Read about the White family - homesteaders who live on and work their Sandwich, New Hampshire property as a way of life, but who are also benefiting wildlife and habitats. Written by Malin Clyde, UNH Cooperative Extension for Northern Woodlands Magazine, March 2007.
In today’s high tech world, children are too often disconnected from nature and have little experience with their natural environment. Schools do not have adequate support or experience to teach environmental subjects or connect students to local natural areas.
New Hampshire's Wildlife Action Plan identifies 27 unique habitat types across the state. Many of these are easily recognized and definable, like grasslands or rocky ridges. Others require a bit more thought and consideration of how they should be defined, mapped, and managed.
In 2014, brothers Gordon Peckham and James Sowders III purchased a 70-acre woodlot in Lempster. They knew their main goal for their new property was wildlife habitat, but they weren’t sure how to get started or whether hands-on management was needed.
This fall I’ve been slowing down a lot to allow squirrels and deer to cross the road. On rainy nights next spring I’ll stop to help frogs and salamanders cross and then come June I’ll help turtles. Animals move. For a variety of reasons. Depending on the species and time of year they may be looking for food, a mate, a place for their young, etc. The path they move along may not always be easy. Even fish encounter barriers to their movements.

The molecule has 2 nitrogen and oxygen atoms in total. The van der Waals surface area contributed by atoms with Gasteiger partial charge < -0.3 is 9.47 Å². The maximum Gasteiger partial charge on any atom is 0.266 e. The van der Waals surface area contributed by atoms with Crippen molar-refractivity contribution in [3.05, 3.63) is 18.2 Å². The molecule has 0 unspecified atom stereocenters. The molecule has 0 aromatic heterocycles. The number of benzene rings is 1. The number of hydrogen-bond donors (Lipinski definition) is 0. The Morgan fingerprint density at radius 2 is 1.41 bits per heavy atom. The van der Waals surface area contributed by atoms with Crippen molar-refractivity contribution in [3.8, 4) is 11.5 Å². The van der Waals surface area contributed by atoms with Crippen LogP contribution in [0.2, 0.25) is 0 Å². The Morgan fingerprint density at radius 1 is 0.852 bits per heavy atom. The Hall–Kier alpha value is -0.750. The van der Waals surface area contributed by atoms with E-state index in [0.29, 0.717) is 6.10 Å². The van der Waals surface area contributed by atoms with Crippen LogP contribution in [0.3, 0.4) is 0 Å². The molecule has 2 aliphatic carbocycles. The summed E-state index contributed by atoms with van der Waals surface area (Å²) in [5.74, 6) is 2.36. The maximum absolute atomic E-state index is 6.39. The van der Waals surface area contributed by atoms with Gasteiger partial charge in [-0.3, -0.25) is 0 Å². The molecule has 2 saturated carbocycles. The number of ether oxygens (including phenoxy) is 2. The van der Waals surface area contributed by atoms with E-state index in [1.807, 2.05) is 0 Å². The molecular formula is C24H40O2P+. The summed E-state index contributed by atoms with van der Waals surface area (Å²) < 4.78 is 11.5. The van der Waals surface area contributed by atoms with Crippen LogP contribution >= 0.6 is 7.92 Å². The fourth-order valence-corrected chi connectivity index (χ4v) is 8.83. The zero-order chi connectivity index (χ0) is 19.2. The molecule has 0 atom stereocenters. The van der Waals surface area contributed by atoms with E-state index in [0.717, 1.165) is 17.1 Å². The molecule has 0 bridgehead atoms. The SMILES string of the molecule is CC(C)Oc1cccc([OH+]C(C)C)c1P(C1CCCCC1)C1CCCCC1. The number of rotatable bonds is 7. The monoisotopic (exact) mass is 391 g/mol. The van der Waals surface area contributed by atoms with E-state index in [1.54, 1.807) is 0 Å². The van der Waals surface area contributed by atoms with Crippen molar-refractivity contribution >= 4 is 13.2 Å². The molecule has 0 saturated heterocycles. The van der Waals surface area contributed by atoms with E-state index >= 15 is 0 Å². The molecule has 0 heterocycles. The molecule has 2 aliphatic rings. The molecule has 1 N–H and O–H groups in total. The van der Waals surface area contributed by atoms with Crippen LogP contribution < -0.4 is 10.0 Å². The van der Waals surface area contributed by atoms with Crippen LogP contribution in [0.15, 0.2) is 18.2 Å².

What do you get when you give 135 high school sophomores an armload of heavy pointed shovels, pick-axes, and hacksaws, and send them off into the woods?
Well, that’s not a joke, so don’t wait for a punchline.
The strangely unique horseshoe crab is one of five marine species that are considered Species of Greatest Conservation Need (SGCN) in New Hampshire. Particularly if you are a birder or a fisherman, you may already know the important ecological role that the horseshoe crab serves.
Sand and gravel pits are numerous and widespread throughout New Hampshire, making up about 0.35% of New Hampshire’s landscape. Often overlooked and left unreclaimed, or quickly turned over into industrial or commercial development; these landscapes are rarely as barren as they appear to be and can provide important and c